Getting to Ruby Gap is half the fun but you will need 4WD experience to tackle both the track in and the reserve itself.  Located around 150km east of Alice Springs in the East Macdonnell Ranges, access is via the Binns Track and Arltunga Historical Reserve. The track to Ruby Gap features multiple river crossings which may or may not be dry. When you reach the reserve, expect to drop straight down into the sandy river bed of the Hale River which varies between deep sand, rough rocky sections and water holes. Navigate around 5km up the semi-dry river bed until you see a sign that advises not to drive any further. From here, it’s a 2km walk into the Glen Annie Gorge water hole. You can camp anywhere along this 5km stretch however, this adventure is not for newbies!

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(Photo - Ruby Gap in the East Macdonnell Ranges)

New South Wales - Barrington Tops

Location: 3-hours 20-min north of Sydney and 1-hour 40-min west of Forster

Length: The tracks mentioned below range from 2km - 14km

Difficulty/Skill Level: Easy to difficult

Entry fees/Permit: National Park camping fees apply if you wish to camp

Barrington Tops is only a few hours from Sydney and features great camping and four-wheel driving and the Barrington Trail is a popular track that runs through various sections. The section through to Junction Pools Campground is fairly easy going but a moderate challenge can be found on Horseswamp Trail and Polblue Ridge Road. Expect to find a few short hill climbs, mud holes and ruts on these short tracks. North Branch Road is also a decent track with a few tricky bits. Those looking for a serious challenge might like to conquer the Bull Ridge Road and Bull Gully Road track but make sure to bring a winch and another vehicle.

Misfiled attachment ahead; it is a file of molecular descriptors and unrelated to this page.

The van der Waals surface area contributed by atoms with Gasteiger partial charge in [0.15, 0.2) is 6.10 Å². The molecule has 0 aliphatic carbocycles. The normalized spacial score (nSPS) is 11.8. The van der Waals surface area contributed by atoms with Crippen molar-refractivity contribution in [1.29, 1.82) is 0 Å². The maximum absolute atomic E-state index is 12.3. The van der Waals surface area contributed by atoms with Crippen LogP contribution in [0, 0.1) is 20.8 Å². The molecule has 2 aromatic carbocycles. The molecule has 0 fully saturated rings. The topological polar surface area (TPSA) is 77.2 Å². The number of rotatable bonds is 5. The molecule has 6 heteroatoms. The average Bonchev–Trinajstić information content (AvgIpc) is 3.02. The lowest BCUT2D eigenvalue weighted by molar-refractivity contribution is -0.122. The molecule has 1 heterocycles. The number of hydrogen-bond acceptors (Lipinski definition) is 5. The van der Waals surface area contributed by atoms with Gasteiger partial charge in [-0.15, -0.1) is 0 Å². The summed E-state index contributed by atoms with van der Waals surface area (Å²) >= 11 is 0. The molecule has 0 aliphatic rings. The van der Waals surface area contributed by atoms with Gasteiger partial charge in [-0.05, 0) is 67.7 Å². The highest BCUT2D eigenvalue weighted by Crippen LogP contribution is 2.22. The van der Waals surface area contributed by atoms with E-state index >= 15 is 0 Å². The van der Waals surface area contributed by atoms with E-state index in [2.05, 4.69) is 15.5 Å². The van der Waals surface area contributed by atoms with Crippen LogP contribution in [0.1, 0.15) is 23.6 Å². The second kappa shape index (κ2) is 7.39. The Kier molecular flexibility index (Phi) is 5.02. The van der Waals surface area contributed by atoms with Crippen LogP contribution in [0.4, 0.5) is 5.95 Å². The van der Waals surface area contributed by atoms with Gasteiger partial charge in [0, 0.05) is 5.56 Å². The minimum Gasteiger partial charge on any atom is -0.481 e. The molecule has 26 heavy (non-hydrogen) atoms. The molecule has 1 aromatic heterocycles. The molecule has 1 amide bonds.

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(Photo - Barrington Tops)

Tasmania - Sandy Cape Track

Location: 3-hours 45-min from Launceston and 2-hours 40-min from Devonport (where the Spirit of Tasmania docks)

Length: 48km return

Difficulty/Skill Level: Difficult

Entry fees/Permit: Recreational driver pass for the Arthur-Pieman Conservation area - $33 month / $55 annual

The Sandy Cape Track in the wild north-west of Tasmania is serious 4WD country and you would be unwise to take this track lightly. Described as an ego humbler, Sandy Cape features many challenges including quicksand, tidal movements, unpredictable weather, water crossings, and sandy/rocky tracks. Some of the tracks are narrow so you may score some one-of-a-kind pin-striping courtesy of the bush. All will agree that the challenges are worth it for the stunning views and some of the best beach driving around.

The Sandy Cape Track is usually open from December to April but make sure to travel in a convoy so you don’t get stuck.

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(Photo - Sandy Cape Tasmania)

South Australia - Robe Beach Run

Location: 3-hours 40-min south of Adelaide

Length: Around 55km

Difficulty/Skill Level: Moderate

Entry fees/Permit: Camping fees apply if you wish to camp

Starting in Robe and ending in Beachport, the Robe Beach Run is a beach day-tripper’s dream. Known for its challenging beach exits and ultra-soft sand, the wind can be surprisingly brutal along this route, which weaves from beachfront to inland tracks as it skirts around headlands and small bays. These inland tracks are essential across several sections at high tide and it’s ideal to travel with another vehicle. A flag is recommended to avoid head-on collisions on track.

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(Photo - Robe Beach Run)

Make sure to pack your gear

As most seasoned 4WDers would know, you should always come prepared for any situation. That’s why carrying recovery tracks, shovels, straps and jerry cans are a must but they need to be easy to access and securely fastened. The Rhino-Rack Pioneer roof rack systems and accessories are the perfect way to do just that so you can get on with the adventure knowing your gear is ready when you need it. Fit your vehicle with Rhino-Rack today.